God Dies

Biblical Christianity is totally different than all other religions. Every other religion teaches us to earn our way to God. Christianity is the only religion that teaches that God came to us. Other religions require man to die for God, Christianity has God dying for man.

We began this week of studies by talking about the reality of sin and its consequences that have extended to all mankind. There is no doubt that this is felt innately in the human soul. The natural sense is that there is a God … with a sense of resident guilt that this God has been offended by our sin, and thereby an additional sense that one has to do something to earn one’s way back into God’s graces.

And I began today by saying “Biblical Christianity,” because this feeling that one has to earn his way back to God has even corrupted various branches of the tree of those generally identifying as “Christian.”  A study of their doctrinal systems reveals that a person must do this and that to gain merit with God. But the Scriptures teach there is nothing we can do to gain merit. Our good works will always fall short of paying the bill; and teasing out that concept further we could say that our fleshly good works are a currency that is not accepted by God as payment for sin. Only the perfect sacrifice would do, and since no man is perfect, only a God-man would suffice.

Romans 5:8 says, “But God demonstrates his own love for us in this: While we were still sinners, Christ died for us.”

When we were at our worst, God gave his best for us.

1 John 3:1,16 – See what great love the Father has lavished on us, that we should be called children of God! And that is what we are!  …  This is how we know what love is: Jesus Christ laid down his life for us.

Yesterday we referenced the annual Day of Atonement in the Old Testament sacrificial system. On that day the high priest was to go into the most holy place, behind the curtain. Therein was the Ark of the Covenant with Law on the inside and a covering called the mercy seat. On this day only could he approach it and not fear death within what was seen as coming into the localized presence of God. He first went in and sprinkled blood as a covering (atonement) for his own sin. His second trip inside was with the blood of a goat that was sprinkled to make atonement for the sins of the people. A second goat – a scapegoat – had the sins likewise pronounced over it, but rather than be sacrificed was led away into the wilderness, never to be seen again. This symbolized the removal of sin.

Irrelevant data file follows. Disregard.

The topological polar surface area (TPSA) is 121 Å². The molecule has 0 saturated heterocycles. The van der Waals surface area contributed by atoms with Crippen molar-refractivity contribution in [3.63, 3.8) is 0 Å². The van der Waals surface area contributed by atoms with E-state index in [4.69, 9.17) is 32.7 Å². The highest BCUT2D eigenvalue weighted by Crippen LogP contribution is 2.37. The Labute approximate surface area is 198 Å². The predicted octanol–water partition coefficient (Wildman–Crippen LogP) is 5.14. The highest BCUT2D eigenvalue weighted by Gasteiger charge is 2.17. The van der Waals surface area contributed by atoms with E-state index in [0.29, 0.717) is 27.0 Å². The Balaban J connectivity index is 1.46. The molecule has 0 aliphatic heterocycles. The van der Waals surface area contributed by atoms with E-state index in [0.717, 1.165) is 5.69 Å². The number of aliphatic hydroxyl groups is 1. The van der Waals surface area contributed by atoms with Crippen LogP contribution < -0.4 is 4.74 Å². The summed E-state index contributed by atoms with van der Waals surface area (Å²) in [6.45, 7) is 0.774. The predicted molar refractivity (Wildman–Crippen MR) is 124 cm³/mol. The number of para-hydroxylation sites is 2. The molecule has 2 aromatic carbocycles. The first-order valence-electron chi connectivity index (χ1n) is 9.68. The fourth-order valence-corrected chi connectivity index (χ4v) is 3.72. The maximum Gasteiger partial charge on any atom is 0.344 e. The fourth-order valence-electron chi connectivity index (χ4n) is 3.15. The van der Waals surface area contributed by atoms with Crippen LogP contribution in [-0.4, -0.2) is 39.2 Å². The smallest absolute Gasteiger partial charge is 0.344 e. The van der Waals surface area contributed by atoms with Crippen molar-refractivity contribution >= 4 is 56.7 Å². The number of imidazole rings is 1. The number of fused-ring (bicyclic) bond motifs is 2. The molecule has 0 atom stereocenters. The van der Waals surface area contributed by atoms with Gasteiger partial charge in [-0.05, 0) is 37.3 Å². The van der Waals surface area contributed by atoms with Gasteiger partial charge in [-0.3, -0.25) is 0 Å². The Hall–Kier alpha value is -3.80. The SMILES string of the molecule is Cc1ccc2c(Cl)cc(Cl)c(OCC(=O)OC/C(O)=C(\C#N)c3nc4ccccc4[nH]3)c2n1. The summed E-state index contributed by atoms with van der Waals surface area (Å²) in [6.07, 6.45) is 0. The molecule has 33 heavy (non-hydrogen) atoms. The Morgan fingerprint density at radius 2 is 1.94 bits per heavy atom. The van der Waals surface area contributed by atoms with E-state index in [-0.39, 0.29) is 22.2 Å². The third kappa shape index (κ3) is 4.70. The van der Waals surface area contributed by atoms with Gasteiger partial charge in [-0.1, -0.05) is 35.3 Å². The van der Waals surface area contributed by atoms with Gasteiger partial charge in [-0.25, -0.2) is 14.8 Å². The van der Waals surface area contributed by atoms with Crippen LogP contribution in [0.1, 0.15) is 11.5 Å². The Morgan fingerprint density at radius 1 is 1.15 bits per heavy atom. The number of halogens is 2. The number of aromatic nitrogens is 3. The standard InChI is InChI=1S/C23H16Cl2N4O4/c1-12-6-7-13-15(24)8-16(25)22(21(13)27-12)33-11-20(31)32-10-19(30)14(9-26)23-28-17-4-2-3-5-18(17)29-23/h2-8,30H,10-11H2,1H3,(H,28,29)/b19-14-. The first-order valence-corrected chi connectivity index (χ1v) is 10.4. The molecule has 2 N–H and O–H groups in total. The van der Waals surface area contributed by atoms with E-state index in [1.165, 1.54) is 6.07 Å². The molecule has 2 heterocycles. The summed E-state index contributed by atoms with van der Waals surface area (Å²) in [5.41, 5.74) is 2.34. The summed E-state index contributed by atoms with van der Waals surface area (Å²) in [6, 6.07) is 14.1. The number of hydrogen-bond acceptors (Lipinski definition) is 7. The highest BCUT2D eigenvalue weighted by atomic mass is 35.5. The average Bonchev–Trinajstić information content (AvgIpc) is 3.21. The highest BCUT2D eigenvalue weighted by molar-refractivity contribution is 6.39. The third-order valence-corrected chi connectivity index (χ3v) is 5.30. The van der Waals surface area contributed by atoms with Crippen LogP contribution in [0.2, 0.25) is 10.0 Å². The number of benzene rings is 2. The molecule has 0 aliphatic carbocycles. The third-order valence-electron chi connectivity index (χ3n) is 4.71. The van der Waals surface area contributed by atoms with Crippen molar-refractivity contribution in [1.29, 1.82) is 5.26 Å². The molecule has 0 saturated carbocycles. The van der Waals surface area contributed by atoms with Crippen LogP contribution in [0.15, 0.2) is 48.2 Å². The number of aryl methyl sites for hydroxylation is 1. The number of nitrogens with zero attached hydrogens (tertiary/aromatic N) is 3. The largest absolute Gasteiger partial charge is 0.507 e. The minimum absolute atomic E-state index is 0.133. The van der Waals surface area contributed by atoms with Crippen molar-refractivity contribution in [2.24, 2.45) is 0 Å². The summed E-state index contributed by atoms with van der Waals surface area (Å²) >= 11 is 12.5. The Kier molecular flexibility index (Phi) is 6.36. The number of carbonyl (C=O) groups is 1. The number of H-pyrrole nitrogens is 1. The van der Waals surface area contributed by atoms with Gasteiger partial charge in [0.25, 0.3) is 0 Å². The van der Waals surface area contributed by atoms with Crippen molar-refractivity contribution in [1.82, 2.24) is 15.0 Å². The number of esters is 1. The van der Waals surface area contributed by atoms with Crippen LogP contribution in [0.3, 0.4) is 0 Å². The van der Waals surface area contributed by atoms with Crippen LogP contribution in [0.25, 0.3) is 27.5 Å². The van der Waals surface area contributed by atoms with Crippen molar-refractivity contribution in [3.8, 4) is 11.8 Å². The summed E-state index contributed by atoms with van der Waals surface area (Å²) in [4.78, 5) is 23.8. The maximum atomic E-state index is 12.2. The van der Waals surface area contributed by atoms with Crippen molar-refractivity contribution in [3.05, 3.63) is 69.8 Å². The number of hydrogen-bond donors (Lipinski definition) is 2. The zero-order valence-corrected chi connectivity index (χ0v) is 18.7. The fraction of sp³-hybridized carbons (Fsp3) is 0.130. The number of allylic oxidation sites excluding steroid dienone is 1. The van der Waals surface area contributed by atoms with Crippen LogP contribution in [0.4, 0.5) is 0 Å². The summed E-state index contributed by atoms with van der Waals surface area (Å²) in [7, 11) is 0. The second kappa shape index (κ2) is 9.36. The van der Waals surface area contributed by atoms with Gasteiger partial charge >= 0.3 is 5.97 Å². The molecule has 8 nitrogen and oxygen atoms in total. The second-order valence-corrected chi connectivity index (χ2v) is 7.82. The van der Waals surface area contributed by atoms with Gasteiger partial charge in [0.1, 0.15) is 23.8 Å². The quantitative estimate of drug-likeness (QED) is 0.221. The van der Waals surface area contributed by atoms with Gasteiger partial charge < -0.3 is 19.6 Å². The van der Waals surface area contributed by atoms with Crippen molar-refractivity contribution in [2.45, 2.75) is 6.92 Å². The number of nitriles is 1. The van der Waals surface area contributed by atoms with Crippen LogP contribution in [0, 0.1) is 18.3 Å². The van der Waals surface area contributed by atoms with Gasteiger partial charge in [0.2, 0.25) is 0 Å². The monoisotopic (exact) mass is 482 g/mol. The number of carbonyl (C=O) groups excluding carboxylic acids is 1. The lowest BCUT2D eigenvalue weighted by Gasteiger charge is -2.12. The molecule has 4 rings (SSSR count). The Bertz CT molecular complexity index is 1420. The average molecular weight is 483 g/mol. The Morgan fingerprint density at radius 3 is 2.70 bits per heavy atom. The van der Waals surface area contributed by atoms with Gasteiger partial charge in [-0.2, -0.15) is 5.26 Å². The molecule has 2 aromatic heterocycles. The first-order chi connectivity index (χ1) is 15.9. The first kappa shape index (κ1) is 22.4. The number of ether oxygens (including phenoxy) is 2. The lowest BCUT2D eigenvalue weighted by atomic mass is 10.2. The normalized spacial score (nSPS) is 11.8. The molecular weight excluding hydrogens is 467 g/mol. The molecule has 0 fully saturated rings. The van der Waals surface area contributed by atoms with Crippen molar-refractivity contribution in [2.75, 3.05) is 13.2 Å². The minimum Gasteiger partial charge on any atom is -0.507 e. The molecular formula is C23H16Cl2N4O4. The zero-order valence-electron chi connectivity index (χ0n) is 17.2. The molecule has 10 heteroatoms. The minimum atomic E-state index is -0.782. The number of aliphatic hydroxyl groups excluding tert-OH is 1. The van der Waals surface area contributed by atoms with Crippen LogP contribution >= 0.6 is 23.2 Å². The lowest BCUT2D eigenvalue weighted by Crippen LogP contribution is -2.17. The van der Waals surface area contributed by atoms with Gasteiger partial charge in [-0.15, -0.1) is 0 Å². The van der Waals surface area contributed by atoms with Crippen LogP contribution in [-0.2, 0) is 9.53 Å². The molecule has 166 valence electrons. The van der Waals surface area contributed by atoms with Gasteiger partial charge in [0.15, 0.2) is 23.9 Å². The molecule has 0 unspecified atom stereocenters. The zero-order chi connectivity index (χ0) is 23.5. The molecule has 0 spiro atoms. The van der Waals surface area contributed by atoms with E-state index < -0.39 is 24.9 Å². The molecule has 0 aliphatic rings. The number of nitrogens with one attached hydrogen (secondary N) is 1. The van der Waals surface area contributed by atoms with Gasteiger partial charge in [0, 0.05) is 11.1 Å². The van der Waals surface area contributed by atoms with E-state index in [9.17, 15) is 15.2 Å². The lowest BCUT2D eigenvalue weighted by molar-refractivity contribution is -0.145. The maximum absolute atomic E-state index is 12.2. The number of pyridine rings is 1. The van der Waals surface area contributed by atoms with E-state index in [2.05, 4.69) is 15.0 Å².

Jesus, the true high priest, is spoken of in Hebrews as coming but once into heaven – the true tabernacle – not with the blood of bulls and goats, but with his own perfect blood, thus making atonement for all mankind.

At the moment of Christ’s death, a great earthquake shook the ground. And the curtain in the Temple that separated the most holy place was ripped into two pieces from top to bottom, exposing the interior. The final price had been paid, once and for all. God died that man might live.

Hebrews 9:11-14 – But when Christ came as high priest of the good things that are now already here, he went through the greater and more perfect tabernacle that is not made with human hands, that is to say, is not a part of this creation. 12 He did not enter by means of the blood of goats and calves; but he entered the Most Holy Place once for all by his own blood, thus obtaining eternal redemption. 13 The blood of goats and bulls and the ashes of a heifer sprinkled on those who are ceremonially unclean sanctify them so that they are outwardly clean. 14 How much more, then, will the blood of Christ, who through the eternal Spirit offered himself unblemished to God, cleanse our consciences from acts that lead to death, so that we may serve the living God!

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This entry was posted in Him Alone and tagged , , by Randy Buchman. Bookmark the permalink.

About Randy Buchman

I live in Western Maryland, and among my too many pursuits and hobbies, I regularly feed 3-4 hungry blogs. I played college baseball, coached championship cross country teams at Williamsport (MD) High School, and am the editor of a Baltimore/Maryland sports blog called "The Baltimore Wire." My main profession is as the lead pastor of a church in Hagerstown called Tri-State Fellowship. And I'm active in Civil War history and work/serve at Antietam National Battlefield with a Guides organization. Occasionally I sleep.

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